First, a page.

Here is the link to this week's The Voice, our diocesan e-letter: http://myemail.constantcontact.com/The-VOICE-Online--Bishop-Beckwith-on--Cruelty-as-policy---Dwelling-in-the-Word-video--Hurricane-Harvey--How-you-can-help.html?soid=1102692382496&aid=hKk0wv_F9nA
9/12 Finance Committee Rath House, 7:30 pm
9/13 Bible Study Rath House, 10:15 am
9/14 Holy Eucharist Church, 7:00 am
- Small Saints Choir Room 5:15 pm
- Junior Choir Choir Room 5:30 pm
- Adult Choir Choir Room 7:30 pm
A Prayer for Schools
O Eternal God, bless all schools, colleges, and universities, that they may be lively centers for sound learning, new discovery, and the pursuit of wisdom; and grant that those who teach and those who learn may find you to be the source of all truth; through Jesus Christ our Lord. Amen. ~ BCP
Christian Courage & Compassion
It seems that every day, just now, we have news of another natural disaster – Hurricanes Harvey and Irma, with Jose right behind them; the terrible wildfires in many Western states; flooding in South Asia that has killed more than 1400 people; and an 8.1 earthquake on the western coast of Mexico. All of them bring untold suffering, dislocation, and financial upheaval. We have also seen so many people come forward to offer help and comfort, in ways large and small. That is the way Christians are called to act in this world. Sometimes our response may only be brief; sometimes it is sacrificial. Only God and one’s heart can lead one to the right response. But acting with courage and compassion always involve prayer – even if the prayer alone is the action one can take.
In the Church calendar September 9 is the commemoration of “Constance and her Companions”, Episcopal nuns and those who ministered with them at a time of great suffering in our nation’s history. It seems appropriate that their day falls in the midst of so much difficulty now. A brief history of their ministry is below. I invite you to read it.
Question for reflection: In what way might God be calling you to be courageous and compassionate, according to your abilities?
“In August 1878 Yellow Fever invaded the city of Memphis for the third time in ten years. By the month’s end the disease had become epidemic and a quarantine was ordered. While
30,000 citizens had fled in terror, 20,000 more remained to face the pestilence. As cases multiplied, death tolls averaged 200 daily. When the worst was over ninety percent of the population had contracted the Fever; more than 5,000 people had died.
In that time of panic and flight, many brave men and women, both lay and cleric, remained at their posts of duty or came as volunteers to assist despite the terrible risk. Notable among these heros were Constance, Superior of the work of the Sisters of St. Mary in Memphis, and her Companions. The Sisters had come to Memphis in 1873, at Bishop Quintard’s request, to found a Girls School adjacent to St. Mary’s Cathedral. When the 1878 epidemic began, George C. Harris, the Cathedral Dean, and Sister Constance immediately organized relief work among the stricken. Helping were six of Constance’s fellow Sisters of St. Mary; Sister Clare from St. Margaret’s House, Boston; the Reverend Charles C. Parsons, Rector of Grace and St. Lazarus Church, Memphis; and the Reverend Louis S. Schuyler, assistant at Holy Innocents, Hoboken. The Cathedral group also included three physicians, two of whom were ordained Episcopal priests, the Sisters’ two matrons, and several volunteer nurses from New York. They have ever since been known as “The Martyrs of Memphis,” as have those of other Communions who ministered in Christ’s name during this time of desolation.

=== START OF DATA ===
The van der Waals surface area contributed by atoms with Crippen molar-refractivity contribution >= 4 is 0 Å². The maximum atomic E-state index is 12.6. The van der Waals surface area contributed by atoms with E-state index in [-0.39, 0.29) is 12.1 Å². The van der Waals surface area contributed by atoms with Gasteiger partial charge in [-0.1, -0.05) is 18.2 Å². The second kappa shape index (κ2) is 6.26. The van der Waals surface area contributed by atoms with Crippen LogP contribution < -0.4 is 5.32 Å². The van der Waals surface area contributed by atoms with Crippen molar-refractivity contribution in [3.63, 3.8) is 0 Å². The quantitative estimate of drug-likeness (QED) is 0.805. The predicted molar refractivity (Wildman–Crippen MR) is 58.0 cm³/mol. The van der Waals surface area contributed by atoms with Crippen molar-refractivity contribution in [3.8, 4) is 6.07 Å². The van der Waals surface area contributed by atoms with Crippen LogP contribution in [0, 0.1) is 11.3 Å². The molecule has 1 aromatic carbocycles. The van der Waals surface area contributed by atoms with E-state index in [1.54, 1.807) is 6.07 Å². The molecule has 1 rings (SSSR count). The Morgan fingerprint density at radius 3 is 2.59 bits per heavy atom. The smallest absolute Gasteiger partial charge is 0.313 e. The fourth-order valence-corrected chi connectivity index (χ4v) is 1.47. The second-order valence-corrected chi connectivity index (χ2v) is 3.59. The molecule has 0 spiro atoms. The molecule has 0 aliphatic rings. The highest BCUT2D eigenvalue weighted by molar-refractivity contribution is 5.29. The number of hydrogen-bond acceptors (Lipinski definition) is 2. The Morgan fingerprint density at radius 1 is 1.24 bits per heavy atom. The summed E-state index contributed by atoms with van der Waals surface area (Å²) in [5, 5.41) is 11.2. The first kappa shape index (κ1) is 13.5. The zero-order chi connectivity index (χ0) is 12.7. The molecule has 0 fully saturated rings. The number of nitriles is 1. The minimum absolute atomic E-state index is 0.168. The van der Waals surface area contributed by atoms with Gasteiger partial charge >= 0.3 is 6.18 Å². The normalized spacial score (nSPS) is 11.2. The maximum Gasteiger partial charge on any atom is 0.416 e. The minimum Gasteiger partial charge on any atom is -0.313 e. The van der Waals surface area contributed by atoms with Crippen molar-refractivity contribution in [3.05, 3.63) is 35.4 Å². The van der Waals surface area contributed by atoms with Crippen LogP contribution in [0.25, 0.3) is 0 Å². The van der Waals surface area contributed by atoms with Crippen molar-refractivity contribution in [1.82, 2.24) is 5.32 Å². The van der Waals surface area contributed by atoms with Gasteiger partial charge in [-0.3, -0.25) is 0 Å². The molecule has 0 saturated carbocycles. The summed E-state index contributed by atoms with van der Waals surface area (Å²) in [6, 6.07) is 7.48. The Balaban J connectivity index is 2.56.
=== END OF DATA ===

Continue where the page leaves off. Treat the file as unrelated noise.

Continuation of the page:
The Cathedral buildings were located in the most infected region of Memphis. Here, amid sweltering heat and scenes of indescribable horror, these men and women of God gave relief to the sick, comfort to the dying, and homes to the many orphaned children. Only two of the workers escaped the Fever. Among those who died were Constance, Thecla, Ruth and Frances, the Reverend Charles Parsons and the Reverend Louis Schuyler. The six martyred Sisters and priests are buried at Elmwood Cemetery. The monument marking the joint grave of Fathers Parsons and Schuyler bears the inscription: “Greater Love Hath No Man.” The beautiful High Altar in St. Mary’s Cathedral, Memphis, is a memorial to the four Sisters.” ~ Holy Women, Holy Men: Celebrating the Saints